Five years after their home was destroyed by Tropical Storm Tomas, Leon and Juley Murrell are still waiting for help from the Government agencies responsible for assisting the dislocated families.
The couple, whose house once stood at 2nd Avenue, Vauxhall, Christ Church, complained to Barbados TODAY that they had been shuttling back and forth between the National Housing Corporation (NHC) and Rural Development Commission (RDC), having not been able to benefit from the Catastrophe Fund which was established by the former Barbados Labour Party (BLP) Administration to bail out needy persons affected by such disasters.
“We went to National Housing first and they had actually started to assist us. They gave us some material to start rebuilding our home. But after the initial set of material they gave us, they said that someone told them not to give us any more.
“They never said who told them not to give us any more or why. We were stopped dead in our tracks at that point. That was 2011,” said Leon Murrell.
He recalled that since then, they were told to go to RDC, “because we had applied to them before Tomas for assistance with the house.”
However, he complained that RDC informed them it had no money.
“So we still are where we were back them and don’t have any where to go,” lamented Murrell, who noted that he and his wife were currently unemployed.
His wife Juley recalled that she had told
the commission that her husband was an A class carpenter and would be willing to rebuild their house, once they could be given the materials.
“And they had asked us to do a quotation of the material and bring it back to them and we had done that. So all they had requested from us, knowing that he [her husband] is the owner of the land [on which the rented house stood], we have done all that and [then] they did not bother. They just said leave it there,” she told Barbados TODAY.
She said after speaking with several officers at RDC they were told their case was referred to the board for a decision. “And as far as we know, it is [still] before the board,” intervened her husband.
The couple said they even returned to RDC last month and were asked to update the quotation taking in consideration that building costs had changed over the years.
They remembered revising the quotation and resubmitting it to the commission.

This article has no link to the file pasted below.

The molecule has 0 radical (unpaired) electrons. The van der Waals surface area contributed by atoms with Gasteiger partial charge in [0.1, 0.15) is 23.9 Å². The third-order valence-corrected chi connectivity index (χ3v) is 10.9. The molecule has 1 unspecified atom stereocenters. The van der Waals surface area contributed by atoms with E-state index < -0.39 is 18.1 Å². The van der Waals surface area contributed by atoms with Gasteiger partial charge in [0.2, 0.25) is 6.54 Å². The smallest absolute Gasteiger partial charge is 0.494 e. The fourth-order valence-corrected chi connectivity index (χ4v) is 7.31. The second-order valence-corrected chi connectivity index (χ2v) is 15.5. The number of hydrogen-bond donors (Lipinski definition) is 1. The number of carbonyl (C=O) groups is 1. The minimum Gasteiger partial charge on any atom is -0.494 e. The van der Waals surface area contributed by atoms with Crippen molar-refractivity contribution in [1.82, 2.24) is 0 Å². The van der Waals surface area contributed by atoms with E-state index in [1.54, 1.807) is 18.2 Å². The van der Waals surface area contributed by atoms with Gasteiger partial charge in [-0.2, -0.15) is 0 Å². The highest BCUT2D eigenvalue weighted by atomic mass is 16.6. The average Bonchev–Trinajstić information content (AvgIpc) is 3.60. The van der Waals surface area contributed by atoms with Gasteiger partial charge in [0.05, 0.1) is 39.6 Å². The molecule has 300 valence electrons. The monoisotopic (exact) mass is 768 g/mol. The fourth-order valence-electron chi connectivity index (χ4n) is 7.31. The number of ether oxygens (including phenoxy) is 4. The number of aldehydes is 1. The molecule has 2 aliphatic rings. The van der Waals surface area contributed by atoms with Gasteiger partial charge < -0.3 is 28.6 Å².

“Within a week we had our part done. So when we went in they said we should get it [ the material], but it was for this particular person to approve. Where we are [living] now, the owner wants their house. The gentleman lives abroad and he had put us up in his house. So he wants his house now. So this cause us to now push even further. He is unemployed and I am unemployed,” Juley emphasized. The Murrells said that as they continued to plead for help, they returned again to NHC and were informed by an officer that money was available up to 2013.
“So all that time our application was in and they had money and no one called us,” said Juley. She also informed Barbados TODAY that when she later applied for an NHC unit, she found out she actually had one on file for more than 20 years.
When contacted, Director of RDC Randolph Outram admitted that the years of delay in helping the Murrells as well as others in a similar position, was due to Government’s financial constraints.
However, Outram gave the assurance that there was light at the end of the tunnel for the couple, whose case was at the top of the RDC’s list.
“One of the areas that have been tried was the Catastrophe Fund, but could not have accessed that fund really. That is why you would have seen Minister [of Finance] Chris Sinckler saying recently that they want to abandon that fund, because it never helped anybody it was supposed to help,” the commission director added.
“We got money in and we used that to do what we could have done. But we still awaiting money to help other people and that is our position,” he stated.
He disclosed that only last week, an official from the Ministry of Housing called the commission about the couple and he was to call back this week “to make a proposal to them as to how we may be able to work with the National Housing Corporation to assist in the matter. And that is where we are,” the RDC boss noted.
Meanwhile, the custodian of the Catastrophe Fund – the National Insurance Scheme (NIS) – also conceded that since its establishment in 2007, no one has benefitted from it. Director of the NIS Ian Carrington told Barbados TODAY that it became impossible for anyone to access the Fund because the regulations governing the Fund were in variance with its objectives. “The regulations to effect the proper management of claims, were slow in coming and then when they were put into effect the regulations were in some way not reflective of what the purpose was set out to be achieved by this fund. So really that was the problem and is still the problem. So the fund is to be dissolved and the money used,” Carrington added.
The NIS boss revealed that up to the end of December 2015, some $39 million was in the Fund.